Tuesday, August 18, 2009

Using a Combination Defense To Get a Player Rattled

Since I have not posted in a while, I'll throw out a two for one today. I was talking with a basketball friend last night and we were talking about using a box and 1, diamond and 1, etc to rattle a high scoring player.

This is nothing new really, using this defense to shut someone down. But most coaches don't talk about the psychological part of using this defense. If a team has a player that is used to shooting the ball and scoring a lot, they are going to get frustrated when they are not getting the touches they are used to. Some players don't mind, but it drives some players totally INSANE! This can cause them to start to force shots and force the action. So sometimes even if the box and 1, diamond and 1 etc isn't the BEST defense to run against a team, you run it simply to frustrate that type of player that demands the ball. It can lead to a breakdown in team play and good things for your squad!

The "Stick and Three"

Was visiting with a college coach the other day and he told me about a defense he played from time to time last year called the "Stick and Three". This defense was very basic, almost silly, but at the same time, it threw some of the better teams in their conference for a loop.

The basic premise of the Stick and Three is that you match up against their three best players (usually perimeter) and zone with the other two guys in a "stick" formation. The guys guarding the three guys man on man are in all out denial, they don't let them catch. If they cut backdoor, the stick is there to help hopefully. On the stick, one guy plays the top, the other plays the bottom. Ball goes to the wing, the two slide over, ball goes below the FT line extended the high guy on the stick drops to the level of the ball to protect the paint.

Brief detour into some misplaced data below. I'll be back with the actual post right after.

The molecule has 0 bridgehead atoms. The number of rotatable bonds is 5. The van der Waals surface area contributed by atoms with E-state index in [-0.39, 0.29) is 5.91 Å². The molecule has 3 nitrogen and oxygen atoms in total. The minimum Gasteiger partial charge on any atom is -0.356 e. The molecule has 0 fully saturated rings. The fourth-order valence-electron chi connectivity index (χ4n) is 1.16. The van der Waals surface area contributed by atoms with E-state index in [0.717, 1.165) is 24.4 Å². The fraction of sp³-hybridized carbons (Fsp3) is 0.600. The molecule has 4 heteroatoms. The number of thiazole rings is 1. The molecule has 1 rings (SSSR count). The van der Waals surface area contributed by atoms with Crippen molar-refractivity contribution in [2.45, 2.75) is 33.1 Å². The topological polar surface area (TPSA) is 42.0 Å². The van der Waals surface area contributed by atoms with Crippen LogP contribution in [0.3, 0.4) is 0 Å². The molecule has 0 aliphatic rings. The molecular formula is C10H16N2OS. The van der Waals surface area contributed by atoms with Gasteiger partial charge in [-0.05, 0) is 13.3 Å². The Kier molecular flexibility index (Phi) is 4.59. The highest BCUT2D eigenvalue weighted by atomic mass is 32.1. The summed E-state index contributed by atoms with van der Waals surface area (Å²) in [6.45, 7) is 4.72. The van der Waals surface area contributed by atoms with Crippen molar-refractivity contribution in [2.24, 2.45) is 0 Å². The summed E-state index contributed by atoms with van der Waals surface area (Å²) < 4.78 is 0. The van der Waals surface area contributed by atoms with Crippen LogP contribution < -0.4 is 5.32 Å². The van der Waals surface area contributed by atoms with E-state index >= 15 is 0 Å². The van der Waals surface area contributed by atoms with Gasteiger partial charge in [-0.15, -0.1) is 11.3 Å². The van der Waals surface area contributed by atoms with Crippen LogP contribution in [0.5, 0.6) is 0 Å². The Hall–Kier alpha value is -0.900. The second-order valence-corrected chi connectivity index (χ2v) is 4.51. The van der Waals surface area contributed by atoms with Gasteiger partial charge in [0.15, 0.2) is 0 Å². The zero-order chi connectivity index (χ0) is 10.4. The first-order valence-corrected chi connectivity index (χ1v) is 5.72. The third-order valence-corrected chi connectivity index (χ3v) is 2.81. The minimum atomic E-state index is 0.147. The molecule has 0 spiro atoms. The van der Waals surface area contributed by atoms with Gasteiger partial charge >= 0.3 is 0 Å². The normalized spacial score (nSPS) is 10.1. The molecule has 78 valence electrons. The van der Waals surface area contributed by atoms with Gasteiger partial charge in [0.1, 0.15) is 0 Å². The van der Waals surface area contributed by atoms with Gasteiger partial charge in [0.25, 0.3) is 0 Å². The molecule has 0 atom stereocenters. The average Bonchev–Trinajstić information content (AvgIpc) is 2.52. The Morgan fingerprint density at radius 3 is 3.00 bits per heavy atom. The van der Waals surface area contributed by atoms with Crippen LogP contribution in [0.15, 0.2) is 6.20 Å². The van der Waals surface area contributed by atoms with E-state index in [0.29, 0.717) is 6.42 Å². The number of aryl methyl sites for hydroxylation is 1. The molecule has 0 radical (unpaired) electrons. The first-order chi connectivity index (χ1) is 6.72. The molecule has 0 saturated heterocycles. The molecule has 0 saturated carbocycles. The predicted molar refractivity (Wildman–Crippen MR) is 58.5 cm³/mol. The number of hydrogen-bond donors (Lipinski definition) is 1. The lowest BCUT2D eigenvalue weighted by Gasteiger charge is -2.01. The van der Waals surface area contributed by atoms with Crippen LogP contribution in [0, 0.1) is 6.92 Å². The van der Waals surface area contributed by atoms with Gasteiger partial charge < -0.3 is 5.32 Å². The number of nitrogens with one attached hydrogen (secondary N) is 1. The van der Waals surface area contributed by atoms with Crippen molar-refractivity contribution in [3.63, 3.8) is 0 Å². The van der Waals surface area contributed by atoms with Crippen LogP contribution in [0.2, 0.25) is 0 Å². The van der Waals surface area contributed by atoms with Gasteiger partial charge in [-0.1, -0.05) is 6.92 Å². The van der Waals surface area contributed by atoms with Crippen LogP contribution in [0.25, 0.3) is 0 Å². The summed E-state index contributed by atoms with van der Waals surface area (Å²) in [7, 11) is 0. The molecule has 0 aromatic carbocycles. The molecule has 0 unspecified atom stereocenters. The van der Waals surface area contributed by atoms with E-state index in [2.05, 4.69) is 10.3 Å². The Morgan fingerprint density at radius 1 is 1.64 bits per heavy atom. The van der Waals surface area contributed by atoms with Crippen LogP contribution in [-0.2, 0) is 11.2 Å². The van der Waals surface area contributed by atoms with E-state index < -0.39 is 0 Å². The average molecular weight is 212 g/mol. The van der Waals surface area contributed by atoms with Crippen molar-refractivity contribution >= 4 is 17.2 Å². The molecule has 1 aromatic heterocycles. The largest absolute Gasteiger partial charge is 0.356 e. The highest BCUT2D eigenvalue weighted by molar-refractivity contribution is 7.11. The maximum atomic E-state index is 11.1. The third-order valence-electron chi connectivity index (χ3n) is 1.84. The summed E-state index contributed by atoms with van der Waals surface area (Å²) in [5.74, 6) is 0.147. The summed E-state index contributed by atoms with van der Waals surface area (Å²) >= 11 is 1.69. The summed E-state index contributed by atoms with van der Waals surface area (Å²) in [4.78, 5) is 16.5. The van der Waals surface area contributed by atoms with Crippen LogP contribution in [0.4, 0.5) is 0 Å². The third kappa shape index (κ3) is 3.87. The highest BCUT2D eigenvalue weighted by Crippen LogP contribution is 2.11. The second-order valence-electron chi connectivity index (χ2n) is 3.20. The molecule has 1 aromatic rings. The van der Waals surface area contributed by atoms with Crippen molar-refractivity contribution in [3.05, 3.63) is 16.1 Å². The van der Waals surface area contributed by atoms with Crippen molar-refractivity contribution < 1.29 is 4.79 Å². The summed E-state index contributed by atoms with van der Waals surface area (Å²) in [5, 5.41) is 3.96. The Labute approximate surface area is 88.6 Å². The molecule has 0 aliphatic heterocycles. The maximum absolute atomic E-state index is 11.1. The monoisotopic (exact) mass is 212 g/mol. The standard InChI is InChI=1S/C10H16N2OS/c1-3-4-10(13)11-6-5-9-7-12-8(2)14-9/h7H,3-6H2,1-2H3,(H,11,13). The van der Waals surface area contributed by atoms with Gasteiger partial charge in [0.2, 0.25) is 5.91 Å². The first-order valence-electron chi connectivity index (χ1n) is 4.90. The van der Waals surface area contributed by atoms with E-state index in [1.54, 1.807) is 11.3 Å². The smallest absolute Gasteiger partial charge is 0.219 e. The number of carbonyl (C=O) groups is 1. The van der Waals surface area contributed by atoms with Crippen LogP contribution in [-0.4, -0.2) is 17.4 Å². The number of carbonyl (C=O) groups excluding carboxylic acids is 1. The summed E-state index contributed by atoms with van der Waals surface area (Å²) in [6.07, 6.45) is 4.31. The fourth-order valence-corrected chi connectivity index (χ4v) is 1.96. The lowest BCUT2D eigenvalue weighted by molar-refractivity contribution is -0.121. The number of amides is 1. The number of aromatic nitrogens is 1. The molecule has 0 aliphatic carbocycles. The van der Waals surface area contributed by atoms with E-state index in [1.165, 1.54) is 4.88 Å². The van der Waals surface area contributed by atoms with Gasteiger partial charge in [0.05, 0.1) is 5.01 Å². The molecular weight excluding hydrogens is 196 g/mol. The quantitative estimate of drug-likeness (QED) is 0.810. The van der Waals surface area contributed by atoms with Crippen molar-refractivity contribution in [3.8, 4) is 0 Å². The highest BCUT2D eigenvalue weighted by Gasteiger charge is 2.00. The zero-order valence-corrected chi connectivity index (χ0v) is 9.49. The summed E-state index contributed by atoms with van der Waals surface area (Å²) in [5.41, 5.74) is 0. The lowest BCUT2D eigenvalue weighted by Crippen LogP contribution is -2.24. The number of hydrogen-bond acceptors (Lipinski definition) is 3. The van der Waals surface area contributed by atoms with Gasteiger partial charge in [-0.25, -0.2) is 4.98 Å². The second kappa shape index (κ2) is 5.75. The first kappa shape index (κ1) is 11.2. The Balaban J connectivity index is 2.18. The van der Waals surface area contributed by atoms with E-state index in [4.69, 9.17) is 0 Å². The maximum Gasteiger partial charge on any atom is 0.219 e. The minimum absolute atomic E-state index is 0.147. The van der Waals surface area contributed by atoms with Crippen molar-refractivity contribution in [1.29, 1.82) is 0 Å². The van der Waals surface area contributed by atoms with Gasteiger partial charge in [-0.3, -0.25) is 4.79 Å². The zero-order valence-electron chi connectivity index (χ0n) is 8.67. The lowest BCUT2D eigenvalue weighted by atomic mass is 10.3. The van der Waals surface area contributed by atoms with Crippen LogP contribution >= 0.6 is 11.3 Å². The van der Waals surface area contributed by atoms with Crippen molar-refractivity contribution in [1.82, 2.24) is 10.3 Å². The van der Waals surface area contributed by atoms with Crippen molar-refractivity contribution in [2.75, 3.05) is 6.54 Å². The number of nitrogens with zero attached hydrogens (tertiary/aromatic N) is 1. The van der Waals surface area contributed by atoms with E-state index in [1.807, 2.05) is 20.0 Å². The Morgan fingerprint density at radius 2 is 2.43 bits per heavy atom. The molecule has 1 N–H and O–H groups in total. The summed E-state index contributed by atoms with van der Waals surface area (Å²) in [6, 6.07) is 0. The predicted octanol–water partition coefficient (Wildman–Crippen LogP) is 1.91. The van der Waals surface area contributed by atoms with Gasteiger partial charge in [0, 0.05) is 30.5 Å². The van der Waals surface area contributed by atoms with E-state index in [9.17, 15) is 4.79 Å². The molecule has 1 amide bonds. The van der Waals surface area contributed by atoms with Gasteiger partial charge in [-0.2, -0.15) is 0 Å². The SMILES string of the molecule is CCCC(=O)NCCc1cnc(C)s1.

This is a GREAT defensive look if your opponent has a couple of players (usually posts) who simply can't shoot worth a lick from the outside and can't really handle the ball. It's also a good thing to throw at a team and make two players who aren't used to doing much carry the load in terms of handling the ball and shooting. The opponent may have a guard who's more of a defensive guy, make him bring the ball up, take some shots, and make some passes. I bet something good comes of that for you.

Monday, August 3, 2009

Taking Time for Yourself

I wrote about something similar in my "Dead Zone Time of the Year" article last year in September.

I think it's important as the summer winds down, and before the season begins that you take some time to do some other things you enjoy. For me, it's fishing, a little hunting, and spending time with the wife and friends. For you it might be different, but I think it's a healthy thing to do, find something else you like and take time for that. Basketball can be very addicting, and takes up a lot of time during the winter and summer. You see many coaches burn out as the years go on, many times because they do not take the time to do other fun things with their time. If it is all basketball, all the time, you likely will burn out at some point. Remember, a coaching career (and building/running a successful program) is a marathon, not a sprint. So take time to slow down, enjoy life, and put basketball into perspective.